Upper Woodcote

Upper Woodcote, Croydon

Also known as the Webb estate, this garden village in south-west Purley is a paradise for horticulturalists and tree lovers – if they can afford it

A lush garden and an expensive house
The vil­lage’s cre­ator let gar­dens mature before build­ing hous­es, result­ing in lush scenes like this

Char­tered sur­vey­or William Webb bought the 260-acre Fox­ley estate in 1888 and plant­ed trees, flow­ers and hedgerows that were allowed to mature before homes were built and offered for sale.

The com­ing of trams to Pur­ley in 1901 spurred him to make a start on con­struc­tion and the first dwelling to be com­plet­ed was Upper Wood­cote House, which Webb him­self moved into. Cot­tages were then stud­ded around a vil­lage green in the south-west cor­ner, orig­i­nal­ly for Webb’s work­men but soon snapped up by com­muters.

The out­er roads of the estate were most­ly built up with semi-detached prop­er­ties, and these have been the worst affect­ed by traf­fic and by alter­ations and infill­ing. Most of the inner roads were laid out from 1907 and the plots were devel­oped between 1912 and 1920.

Webb plant­ed Rose Walk with 6,000 rose bush­es, South Bor­der with herba­ceous plants and Sil­ver Lane with a dou­ble row of sil­ver birch and a host of bulbs and wild flow­ers.

The Prom­e­nade de Ver­dun came last, lined with an avenue of Lom­bardy poplars with their roots in soil brought from Armen­tières and sift­ed to remove shrap­nel. At the end of the avenue is a gran­ite obelisk ded­i­cat­ed to the mem­o­ry of French sol­diers who died in the First World War.

The estate was vir­tu­al­ly com­plete by 1925 and con­tains around 230 hous­es that are of vary­ing archi­tec­tur­al mer­it but in an incom­pa­ra­ble set­ting. Webb expound­ed his land­scap­ing the­o­ries in a short but well illus­trat­ed pub­li­ca­tion that is still avail­able from anti­quar­i­an book­sellers.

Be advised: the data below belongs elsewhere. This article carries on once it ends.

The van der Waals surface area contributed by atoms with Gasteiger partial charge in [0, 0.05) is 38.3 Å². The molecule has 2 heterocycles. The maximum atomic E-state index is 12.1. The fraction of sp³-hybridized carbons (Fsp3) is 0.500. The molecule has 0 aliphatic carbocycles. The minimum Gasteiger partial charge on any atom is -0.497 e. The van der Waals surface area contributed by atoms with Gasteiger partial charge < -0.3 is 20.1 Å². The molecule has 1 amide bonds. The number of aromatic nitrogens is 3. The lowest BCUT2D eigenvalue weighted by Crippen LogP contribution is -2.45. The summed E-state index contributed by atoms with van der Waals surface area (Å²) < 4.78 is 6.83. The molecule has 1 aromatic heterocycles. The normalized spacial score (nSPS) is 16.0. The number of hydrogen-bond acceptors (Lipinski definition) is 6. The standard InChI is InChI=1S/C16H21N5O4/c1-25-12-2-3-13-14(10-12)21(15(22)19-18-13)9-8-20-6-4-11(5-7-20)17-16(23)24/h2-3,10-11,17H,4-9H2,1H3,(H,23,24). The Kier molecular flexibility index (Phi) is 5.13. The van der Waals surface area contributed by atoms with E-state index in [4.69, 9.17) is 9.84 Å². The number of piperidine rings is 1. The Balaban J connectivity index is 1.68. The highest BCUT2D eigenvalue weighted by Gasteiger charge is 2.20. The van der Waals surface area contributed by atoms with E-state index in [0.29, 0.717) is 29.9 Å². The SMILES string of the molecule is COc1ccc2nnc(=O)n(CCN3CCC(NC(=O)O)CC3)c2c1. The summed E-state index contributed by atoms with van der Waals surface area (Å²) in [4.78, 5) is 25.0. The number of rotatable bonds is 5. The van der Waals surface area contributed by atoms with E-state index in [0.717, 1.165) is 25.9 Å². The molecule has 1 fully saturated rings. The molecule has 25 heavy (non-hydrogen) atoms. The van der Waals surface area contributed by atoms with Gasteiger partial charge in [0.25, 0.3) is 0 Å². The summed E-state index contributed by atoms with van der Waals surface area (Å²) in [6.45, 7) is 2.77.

The coun­cil con­ferred con­ser­va­tion area sta­tus on Upper Wood­cote Vil­lage (which sur­rounds the vil­lage green) in 1973 and extend­ed this to cov­er the rest of the estate a decade lat­er. There is a blan­ket tree preser­va­tion order and no sub­di­vi­sion of plots is allowed.

Accord­ing to a Croy­don Adver­tis­er report in 2012, the estate’s res­i­dents are still the­o­ret­i­cal­ly bound by a list of rules drawn up by William Webb, includ­ing the fol­low­ing:

  • No clothes, except children’s gar­ments, shall be hung out to dry unless hid­den by a hedge or oth­er suit­able enclo­sure
  • No use of a lawn mow­er with­in nine inch­es of a tree stem, as the nut on the side of the machine is cer­tain to tear the bark off
  • No pur­chas­er should be seen emerg­ing from their abode wear­ing shorts

How­ev­er, for­mer Crys­tal Palace chair­man Ron Noad­es – who lived in Rose Walk until his death in 2013 – was quot­ed as say­ing: “Our wash­ing has been hung out­side for 20 years, and as for [not] wear­ing shorts – well it does­n’t even bear think­ing about if you are going to play golf.”

Upper Woodcote’s best known resident is Status Quo frontman Francis Rossi.

Postcode area: Purley, CR8
Further reading: William Webb, Garden First in Land Development, Longmans, 1919